Five-star hotels are so yesterday. Why settle for typical hotel amenities when you could sleep in a treehouse, an igloo, a crane, or an underwater room? Here are 40 amazingly unique hotels from around the world to make your vacation truly memorable.
Entre Cielos, Mendoza, Argentina: This hotel and spa is located in Mendoza's Malbec region at the base of the Andes. The showpiece is the Loft Suite, a cocoon on stilts above the vineyards that has a terrace bathtub and roof window, where you can gaze up at the nighttime sky.
Palacio de Sal, Uyuni, Bolivia: This hotel located on the world's largest salt flat is made entirely from — what else — pure salt. Relax in a chair made from salty water and look out the window for a view of the Bolivian desert (and salt flats). (Photo via Andres Herbas Photography/Palacio de Sal)
Free Spirit Spheres, Vancouver Island, Canada: You can enjoy the natural rainforest up high in this treehouse resort. There are three hand-crafted spheres for rent (named Eve, Eryn, and Melody), all made from wood and fiberglass, suspended in the trees, and accessed via elevated walkways and spiral staircases.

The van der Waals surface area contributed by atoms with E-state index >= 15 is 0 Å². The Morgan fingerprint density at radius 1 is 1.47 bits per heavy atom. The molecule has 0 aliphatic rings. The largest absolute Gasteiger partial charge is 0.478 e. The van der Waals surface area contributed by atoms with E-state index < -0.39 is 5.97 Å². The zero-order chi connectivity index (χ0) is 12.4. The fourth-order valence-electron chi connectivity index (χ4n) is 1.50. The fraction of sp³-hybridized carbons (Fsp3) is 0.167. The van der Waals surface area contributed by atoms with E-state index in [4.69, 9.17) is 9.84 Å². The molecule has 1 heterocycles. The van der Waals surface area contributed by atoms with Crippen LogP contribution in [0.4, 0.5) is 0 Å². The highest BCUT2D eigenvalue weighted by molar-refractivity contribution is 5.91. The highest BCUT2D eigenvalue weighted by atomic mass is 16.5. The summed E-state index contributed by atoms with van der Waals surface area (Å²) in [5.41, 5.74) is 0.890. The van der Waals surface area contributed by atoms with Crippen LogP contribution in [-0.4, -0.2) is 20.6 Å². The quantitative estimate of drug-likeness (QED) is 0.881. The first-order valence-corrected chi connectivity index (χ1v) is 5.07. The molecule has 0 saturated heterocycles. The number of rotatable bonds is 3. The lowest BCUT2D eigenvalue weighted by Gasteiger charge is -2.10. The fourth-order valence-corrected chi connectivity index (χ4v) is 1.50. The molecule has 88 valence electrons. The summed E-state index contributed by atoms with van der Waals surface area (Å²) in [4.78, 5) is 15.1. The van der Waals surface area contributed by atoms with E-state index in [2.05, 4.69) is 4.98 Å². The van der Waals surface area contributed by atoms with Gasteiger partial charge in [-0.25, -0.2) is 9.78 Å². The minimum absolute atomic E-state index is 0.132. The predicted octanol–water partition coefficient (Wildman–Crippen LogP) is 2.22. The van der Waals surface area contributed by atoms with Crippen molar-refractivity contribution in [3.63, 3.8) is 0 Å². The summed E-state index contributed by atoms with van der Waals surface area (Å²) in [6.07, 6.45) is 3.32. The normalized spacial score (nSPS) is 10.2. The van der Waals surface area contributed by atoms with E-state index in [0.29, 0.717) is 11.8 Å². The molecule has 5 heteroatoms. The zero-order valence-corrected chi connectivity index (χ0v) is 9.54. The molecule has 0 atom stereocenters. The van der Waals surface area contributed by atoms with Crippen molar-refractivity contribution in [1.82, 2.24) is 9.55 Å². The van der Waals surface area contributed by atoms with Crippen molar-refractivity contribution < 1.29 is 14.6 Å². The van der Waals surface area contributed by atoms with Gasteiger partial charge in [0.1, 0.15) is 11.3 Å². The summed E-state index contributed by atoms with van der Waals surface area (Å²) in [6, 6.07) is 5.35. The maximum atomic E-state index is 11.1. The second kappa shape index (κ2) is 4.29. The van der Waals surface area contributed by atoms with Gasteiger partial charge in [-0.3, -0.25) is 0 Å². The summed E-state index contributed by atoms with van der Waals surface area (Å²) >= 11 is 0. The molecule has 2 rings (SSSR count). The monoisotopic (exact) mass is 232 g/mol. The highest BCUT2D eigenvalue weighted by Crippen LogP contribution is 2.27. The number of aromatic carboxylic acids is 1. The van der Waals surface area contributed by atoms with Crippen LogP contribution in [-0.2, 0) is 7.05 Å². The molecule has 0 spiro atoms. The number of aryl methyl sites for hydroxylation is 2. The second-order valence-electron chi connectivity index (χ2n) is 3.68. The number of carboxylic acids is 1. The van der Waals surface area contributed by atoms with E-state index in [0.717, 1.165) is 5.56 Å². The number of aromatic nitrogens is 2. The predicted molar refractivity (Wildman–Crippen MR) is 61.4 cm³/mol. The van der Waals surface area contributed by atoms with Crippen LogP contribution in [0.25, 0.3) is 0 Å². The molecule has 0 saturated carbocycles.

Hôtel de Glace, Quebec, Canada: There's an Ice Hotel located right in North America, and every winter, it's rebuilt from ice and snow. Along with the originally designed ice rooms and furniture, there's also an ice bar, ice chapel, ice cafe… well, you get it. (Photo via Xavier Dachez)
Montaña Mágica Lodge, Los Ríos, Chile: This volcano-shaped hotel features a waterfall that cascades down its side, has a swinging rope bridge that leads to the entrance, and is located within a biological reserve under the Andes Mountains. Truly magical.
Sheraton Huzhou Hot Spring Resort, Huzhou, China: Gorgeous inside and out, the horseshoe-shaped hotel in Huzhou has 27 floors above water (and two below to connect the structure). The curved design lets in plenty of sun, and the entire building lights up at night. Inside, you'll find marble bathrooms, jade-paved floors, and a lobby with an impressive 20,000 crystals forming wave-like lights on the ceiling.
Hotel Costa Verde, Quepos, Costa Rica: If you've ever had a hard time sleeping on a plane, this hotel could change that. You can rent a refurbished 727 airframe furnished with queen-size beds, a kitchenette, and an ocean-view terrace.